House Commerce Committee Hearing Held - Data Accountability and Trust Act
On May 4, 2011, members of the Subcommittee on Commerce, Manufacturing, and
Trade of the House Energy and Commerce Committee held a hearing on "The
Threat of Data theft to American Consumers" and heard two panels of
witnesses. The committee, chaired by Rep. Mary Bono Mack [R-CA-45] heard
testimony from the following:
David Vladeck, FTC Director, Bureau of Consumer Protection
Pablo Martinez, U.S. Secret Service, Deputy Special Agent in Charge,
Criminal Investigative Division
Justin Brookman, Director, Consumer Privacy Project, Center for Democracy
Dr. Gene Spofford, Executive Director, Purdue University
A released May 2 Internal Memorandum from the Republican Committee Staff to
the committee's members provides valuable background information on where
this committee intends to focus regarding bills being considered to address
data beaches. ISPLA recently commented on HR 1707, the "Data Accountability
and Trust Act" introduced the day of the hearing by Rep. Bobby L. Rush
[D-IL-1]. Representative Mary Bono Mack has indicated she will also
introduce her own bill. The information below comes from documents released
by the Subcommittee on Commerce, Manufacturing, and Trade, which in part
covers the following:
Since the issue of data breaches became a common household term in 2005 when
hackers gained access to 160,000 consumer records in the ChoicePoint data
breach, American consumers have been inundated with reports of such data
breaches on a regular basis. According to the Privacy Rights Clearinghouse,
over 2,500 data breaches implicating nearly 600 million records have been
made public since that time. In April 2011 alone, the Clearinghouse
reported over 30 data breaches occurring at hospitals and medical provider
offices; universities; insurance companies; airlines; technology companies;
banks; and at the municipal, State, and Federal government levels. These
breaches occurred via phishing, theft of computer or other devices, and
hacking, impacting a minimum of 99 million records (a number of these
breaches impacted an "unknown" number of records).
These records involve various pieces of information that can be used alone
or in conjunction with other pieces of information to wreak havoc on a
consumer's financial well-being by using existing lines of credit or
establishing new lines of credit, to gain unlawful access to bank accounts,
to acquire jobs or government benefits for which they are otherwise not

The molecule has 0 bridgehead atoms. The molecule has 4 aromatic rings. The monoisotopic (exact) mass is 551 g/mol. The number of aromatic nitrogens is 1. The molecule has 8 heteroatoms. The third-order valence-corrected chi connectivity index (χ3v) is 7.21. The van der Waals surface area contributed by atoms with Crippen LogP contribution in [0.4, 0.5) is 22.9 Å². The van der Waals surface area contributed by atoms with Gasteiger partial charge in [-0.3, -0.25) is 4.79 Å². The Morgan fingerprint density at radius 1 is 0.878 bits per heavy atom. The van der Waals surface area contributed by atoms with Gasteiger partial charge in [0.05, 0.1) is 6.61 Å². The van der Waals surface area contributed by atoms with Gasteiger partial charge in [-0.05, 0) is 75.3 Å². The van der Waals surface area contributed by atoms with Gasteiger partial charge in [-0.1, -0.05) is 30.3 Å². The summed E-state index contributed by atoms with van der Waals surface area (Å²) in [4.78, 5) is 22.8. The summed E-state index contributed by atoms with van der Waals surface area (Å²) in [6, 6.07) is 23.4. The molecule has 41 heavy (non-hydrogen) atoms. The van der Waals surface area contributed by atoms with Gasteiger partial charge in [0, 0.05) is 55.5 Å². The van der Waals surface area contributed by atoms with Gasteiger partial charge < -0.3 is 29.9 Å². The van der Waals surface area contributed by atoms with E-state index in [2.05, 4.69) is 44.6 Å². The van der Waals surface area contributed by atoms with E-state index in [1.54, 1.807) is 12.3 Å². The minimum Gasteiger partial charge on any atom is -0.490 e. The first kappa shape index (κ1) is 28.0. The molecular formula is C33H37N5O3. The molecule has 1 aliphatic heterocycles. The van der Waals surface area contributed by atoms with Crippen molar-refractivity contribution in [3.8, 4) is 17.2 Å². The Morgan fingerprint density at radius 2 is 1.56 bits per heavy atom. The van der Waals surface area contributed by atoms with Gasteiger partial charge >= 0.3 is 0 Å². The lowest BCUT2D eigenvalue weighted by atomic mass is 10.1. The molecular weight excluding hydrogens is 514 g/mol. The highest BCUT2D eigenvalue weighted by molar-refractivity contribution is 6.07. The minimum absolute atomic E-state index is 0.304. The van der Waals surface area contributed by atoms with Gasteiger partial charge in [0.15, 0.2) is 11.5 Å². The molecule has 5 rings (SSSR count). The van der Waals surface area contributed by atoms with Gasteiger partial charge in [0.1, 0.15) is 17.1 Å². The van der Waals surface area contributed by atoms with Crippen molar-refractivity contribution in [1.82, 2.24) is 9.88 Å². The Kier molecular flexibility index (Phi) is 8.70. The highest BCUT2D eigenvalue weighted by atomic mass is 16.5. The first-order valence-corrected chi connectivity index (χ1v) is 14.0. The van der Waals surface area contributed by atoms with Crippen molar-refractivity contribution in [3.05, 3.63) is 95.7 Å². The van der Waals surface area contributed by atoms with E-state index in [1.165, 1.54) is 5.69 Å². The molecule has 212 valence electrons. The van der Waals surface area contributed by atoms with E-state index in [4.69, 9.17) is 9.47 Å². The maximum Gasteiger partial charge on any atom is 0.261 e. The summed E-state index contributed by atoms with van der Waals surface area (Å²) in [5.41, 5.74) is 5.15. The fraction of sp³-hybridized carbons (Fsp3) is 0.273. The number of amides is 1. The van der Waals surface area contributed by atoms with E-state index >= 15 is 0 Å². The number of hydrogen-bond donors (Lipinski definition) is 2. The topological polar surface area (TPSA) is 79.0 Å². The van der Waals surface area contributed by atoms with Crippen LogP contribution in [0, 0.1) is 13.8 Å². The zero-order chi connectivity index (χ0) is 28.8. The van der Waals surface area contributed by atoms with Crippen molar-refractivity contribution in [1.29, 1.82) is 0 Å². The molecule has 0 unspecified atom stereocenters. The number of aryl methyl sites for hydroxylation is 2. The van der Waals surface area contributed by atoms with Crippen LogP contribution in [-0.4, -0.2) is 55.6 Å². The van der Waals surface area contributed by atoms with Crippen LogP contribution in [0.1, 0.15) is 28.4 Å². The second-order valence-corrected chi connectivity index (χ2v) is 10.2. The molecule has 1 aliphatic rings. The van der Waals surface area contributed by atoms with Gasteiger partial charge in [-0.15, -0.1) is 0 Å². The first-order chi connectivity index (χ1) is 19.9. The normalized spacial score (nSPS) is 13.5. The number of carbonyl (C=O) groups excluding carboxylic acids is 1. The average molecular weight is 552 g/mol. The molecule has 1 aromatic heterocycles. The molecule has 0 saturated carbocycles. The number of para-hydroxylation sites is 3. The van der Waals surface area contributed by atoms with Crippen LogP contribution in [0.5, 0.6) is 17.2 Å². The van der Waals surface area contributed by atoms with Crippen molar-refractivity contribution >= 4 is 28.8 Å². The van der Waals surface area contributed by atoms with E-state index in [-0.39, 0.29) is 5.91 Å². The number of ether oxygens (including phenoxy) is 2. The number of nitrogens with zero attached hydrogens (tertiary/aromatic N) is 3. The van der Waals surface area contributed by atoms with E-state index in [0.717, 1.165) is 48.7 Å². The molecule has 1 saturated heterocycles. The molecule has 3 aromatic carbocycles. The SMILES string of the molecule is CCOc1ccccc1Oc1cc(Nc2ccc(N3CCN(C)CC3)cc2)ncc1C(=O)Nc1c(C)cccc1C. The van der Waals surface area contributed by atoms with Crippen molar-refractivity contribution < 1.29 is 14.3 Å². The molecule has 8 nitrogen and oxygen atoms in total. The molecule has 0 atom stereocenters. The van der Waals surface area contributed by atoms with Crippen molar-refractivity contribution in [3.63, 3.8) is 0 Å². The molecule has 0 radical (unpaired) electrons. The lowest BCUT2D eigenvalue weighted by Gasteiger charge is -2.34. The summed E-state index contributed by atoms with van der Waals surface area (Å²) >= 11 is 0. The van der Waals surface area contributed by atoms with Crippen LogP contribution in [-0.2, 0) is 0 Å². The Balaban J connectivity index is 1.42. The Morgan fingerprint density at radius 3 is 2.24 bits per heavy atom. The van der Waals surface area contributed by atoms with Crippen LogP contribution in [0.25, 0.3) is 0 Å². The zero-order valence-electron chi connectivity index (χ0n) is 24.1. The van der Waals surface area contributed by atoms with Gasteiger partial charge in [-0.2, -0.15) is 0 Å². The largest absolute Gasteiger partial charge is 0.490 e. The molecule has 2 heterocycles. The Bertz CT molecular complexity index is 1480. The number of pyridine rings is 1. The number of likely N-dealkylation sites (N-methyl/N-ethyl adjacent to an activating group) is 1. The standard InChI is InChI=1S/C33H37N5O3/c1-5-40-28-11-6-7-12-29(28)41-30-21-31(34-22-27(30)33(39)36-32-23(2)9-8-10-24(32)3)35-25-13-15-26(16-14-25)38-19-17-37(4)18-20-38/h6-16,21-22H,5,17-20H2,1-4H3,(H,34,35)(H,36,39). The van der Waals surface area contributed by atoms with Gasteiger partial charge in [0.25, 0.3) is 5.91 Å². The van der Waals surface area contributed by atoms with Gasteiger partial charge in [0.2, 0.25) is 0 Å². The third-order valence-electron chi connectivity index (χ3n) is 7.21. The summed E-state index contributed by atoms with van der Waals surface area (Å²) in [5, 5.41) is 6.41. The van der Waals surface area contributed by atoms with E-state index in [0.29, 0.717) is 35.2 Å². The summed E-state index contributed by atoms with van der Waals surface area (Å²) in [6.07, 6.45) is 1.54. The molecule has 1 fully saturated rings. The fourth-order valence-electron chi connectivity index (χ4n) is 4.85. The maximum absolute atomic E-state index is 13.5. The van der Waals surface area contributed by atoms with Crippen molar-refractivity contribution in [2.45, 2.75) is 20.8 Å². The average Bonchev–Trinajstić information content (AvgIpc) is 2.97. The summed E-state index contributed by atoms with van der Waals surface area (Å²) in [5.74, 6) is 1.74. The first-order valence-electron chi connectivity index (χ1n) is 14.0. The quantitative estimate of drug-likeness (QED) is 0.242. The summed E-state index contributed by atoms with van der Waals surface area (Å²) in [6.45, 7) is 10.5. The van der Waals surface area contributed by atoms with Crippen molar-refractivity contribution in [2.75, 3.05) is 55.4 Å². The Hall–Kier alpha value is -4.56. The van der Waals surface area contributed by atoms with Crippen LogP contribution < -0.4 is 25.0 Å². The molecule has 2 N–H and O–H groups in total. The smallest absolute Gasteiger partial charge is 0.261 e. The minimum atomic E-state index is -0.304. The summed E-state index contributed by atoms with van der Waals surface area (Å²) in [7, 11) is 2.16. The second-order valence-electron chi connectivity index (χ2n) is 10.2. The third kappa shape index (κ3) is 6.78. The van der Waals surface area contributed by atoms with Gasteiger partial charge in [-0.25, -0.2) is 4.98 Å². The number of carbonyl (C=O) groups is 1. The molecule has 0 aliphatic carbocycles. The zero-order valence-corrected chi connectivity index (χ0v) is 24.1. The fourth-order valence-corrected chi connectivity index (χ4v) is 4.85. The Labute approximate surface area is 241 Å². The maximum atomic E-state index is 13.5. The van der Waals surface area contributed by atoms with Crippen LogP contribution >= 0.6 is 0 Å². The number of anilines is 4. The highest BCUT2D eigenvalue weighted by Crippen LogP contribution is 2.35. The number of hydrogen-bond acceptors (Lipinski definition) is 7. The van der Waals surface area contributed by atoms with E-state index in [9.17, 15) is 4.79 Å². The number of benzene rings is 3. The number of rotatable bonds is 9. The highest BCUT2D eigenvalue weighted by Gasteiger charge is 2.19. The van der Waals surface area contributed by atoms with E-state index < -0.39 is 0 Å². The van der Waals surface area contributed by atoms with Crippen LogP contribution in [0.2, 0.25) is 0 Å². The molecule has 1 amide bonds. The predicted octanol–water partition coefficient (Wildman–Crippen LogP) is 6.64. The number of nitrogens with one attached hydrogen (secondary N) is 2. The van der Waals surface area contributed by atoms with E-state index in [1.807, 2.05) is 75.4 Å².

eligible, seek medical care, or use another's identification in a law
enforcement situation. Data breaches often involve unauthorized access to a
person's name, birth date, Social Security number, driver's license number,
credit account numbers, financial account numbers, usernames and passwords,
or PIN numbers.
Whether the breach occurs inadvertently through the accidental release of
information, in the offline world by loss of a laptop or stolen records, or
online via hacking, the results can be disastrous for consumers. The FTC
estimates nearly 9 million Americans fall victim to identity theft annually,
costing both consumers and businesses tens of billions of dollars each year.
While the Identity Theft Resource Center reports that both the cost to
consumers has fallen as has the number of hours lost in resolving identity
thefts, consumers still lose hundreds of dollars out of pocket and spend
dozens of hours on cleanup efforts.
In recent years, sophisticated and carefully orchestrated cyber attacks -
designed to obtain personal information about consumers, especially when it
comes to their credit cards - have become one of the fastest growing
criminal enterprises here in the United States and across the world. The
boldness of these attacks and the threat they present to unsuspecting
Americans was underscored recently by massive data breaches at Epsilon and
Sony. ISPLA reported previously on the ramifications of the Epsilon breach.
With 77 million accounts stolen - including some 10 million credit card
numbers - the recent data breach involving Sony's PlayStation Network has
the potential to become the "Great Brink's Robbery" of cyber attacks. And
the "take" keeps going up.